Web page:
Well ING, you’re not off to a very good start given that Cirebon 2 closed a little more than a month before you made that laudable – and in light of just having closed a 1,000MW coal-fired power plant in Indonesia, one might say hypocritical – announcement. Hang your head in shame!

Oh, and both ING and HSBC are signatories to the Equator Principles. Same goes for a good number of the earlier list of lenders (mostly in the Japanese section).

Black Gold

Operating in the world of transition away from polluting sources of energy towards clean, the involvement of international lenders in the project finance of coal-fired power plants will likely be phased out in years to come.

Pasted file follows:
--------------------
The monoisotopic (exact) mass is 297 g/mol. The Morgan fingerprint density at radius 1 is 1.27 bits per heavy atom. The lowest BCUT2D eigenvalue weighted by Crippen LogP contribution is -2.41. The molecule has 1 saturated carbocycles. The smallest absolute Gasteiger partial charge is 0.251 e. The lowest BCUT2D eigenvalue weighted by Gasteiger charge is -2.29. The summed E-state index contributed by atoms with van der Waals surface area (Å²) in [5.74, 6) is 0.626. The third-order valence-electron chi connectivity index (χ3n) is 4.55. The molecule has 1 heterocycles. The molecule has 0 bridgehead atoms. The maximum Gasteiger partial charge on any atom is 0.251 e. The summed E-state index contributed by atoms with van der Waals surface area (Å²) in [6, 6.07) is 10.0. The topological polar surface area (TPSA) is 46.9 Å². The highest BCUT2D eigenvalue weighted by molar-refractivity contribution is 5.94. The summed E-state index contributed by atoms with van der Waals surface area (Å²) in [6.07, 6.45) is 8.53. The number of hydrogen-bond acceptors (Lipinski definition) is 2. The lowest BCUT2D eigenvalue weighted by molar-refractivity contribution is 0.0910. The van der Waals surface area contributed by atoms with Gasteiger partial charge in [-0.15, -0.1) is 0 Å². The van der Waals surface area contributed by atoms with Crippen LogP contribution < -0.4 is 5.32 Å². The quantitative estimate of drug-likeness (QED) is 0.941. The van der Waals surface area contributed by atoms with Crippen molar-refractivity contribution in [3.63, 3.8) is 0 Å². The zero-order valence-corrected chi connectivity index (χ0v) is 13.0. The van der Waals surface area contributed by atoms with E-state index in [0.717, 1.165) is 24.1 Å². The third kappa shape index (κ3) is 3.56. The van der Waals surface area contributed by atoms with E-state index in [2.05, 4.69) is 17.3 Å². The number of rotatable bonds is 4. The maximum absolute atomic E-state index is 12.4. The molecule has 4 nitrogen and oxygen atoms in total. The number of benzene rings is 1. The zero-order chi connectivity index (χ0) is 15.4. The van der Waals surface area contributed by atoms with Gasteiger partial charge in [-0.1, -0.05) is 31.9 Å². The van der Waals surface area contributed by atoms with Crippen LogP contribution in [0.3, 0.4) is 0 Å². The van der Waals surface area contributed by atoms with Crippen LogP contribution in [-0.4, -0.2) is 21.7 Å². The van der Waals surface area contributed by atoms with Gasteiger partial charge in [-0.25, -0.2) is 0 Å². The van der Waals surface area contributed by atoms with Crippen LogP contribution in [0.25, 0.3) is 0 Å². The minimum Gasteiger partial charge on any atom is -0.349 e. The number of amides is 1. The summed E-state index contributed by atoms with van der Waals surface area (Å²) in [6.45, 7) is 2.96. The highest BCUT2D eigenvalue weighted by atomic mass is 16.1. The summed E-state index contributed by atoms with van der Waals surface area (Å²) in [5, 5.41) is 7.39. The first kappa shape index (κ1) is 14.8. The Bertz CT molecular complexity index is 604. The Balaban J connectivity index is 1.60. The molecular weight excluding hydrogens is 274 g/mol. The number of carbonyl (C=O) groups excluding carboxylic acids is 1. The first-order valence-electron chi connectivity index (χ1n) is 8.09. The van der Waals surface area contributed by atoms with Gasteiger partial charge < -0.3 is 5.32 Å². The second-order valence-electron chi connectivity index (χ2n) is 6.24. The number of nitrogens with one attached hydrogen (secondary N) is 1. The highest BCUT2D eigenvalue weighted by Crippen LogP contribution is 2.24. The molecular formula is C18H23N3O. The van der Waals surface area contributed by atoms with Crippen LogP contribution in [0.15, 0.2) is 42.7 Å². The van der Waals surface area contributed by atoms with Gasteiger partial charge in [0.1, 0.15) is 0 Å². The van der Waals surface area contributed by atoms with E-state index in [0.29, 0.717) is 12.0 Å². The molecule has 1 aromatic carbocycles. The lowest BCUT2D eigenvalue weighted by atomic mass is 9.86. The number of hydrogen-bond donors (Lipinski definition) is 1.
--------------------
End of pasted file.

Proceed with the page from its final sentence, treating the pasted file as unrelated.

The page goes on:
But why is it just be the banks being pilloried for their involvement in such deals? How about the lawyers, financial advisers, technical advisers – the entire advisory chain should be given the chance to share the pariah status.

As for international law firms, some of the biggest names in the PF space have been linked to these deals:

  • Allen & Overy
  • Allens
  • Clifford Chance
  • Hogan Lovells
  • Hunton & Williams
  • Latham & Watkins
  • Milbank Tweed
  • Norton Rose Fulbright
  • Shearman & Sterling

If the banks are being “encouraged” to clean up their acts, why not law firms? They both trumpet involvement in renewable energy deals, basking in the reflected glory of having had a hand in realising them – so why not take clarion the role you play on the flip-side.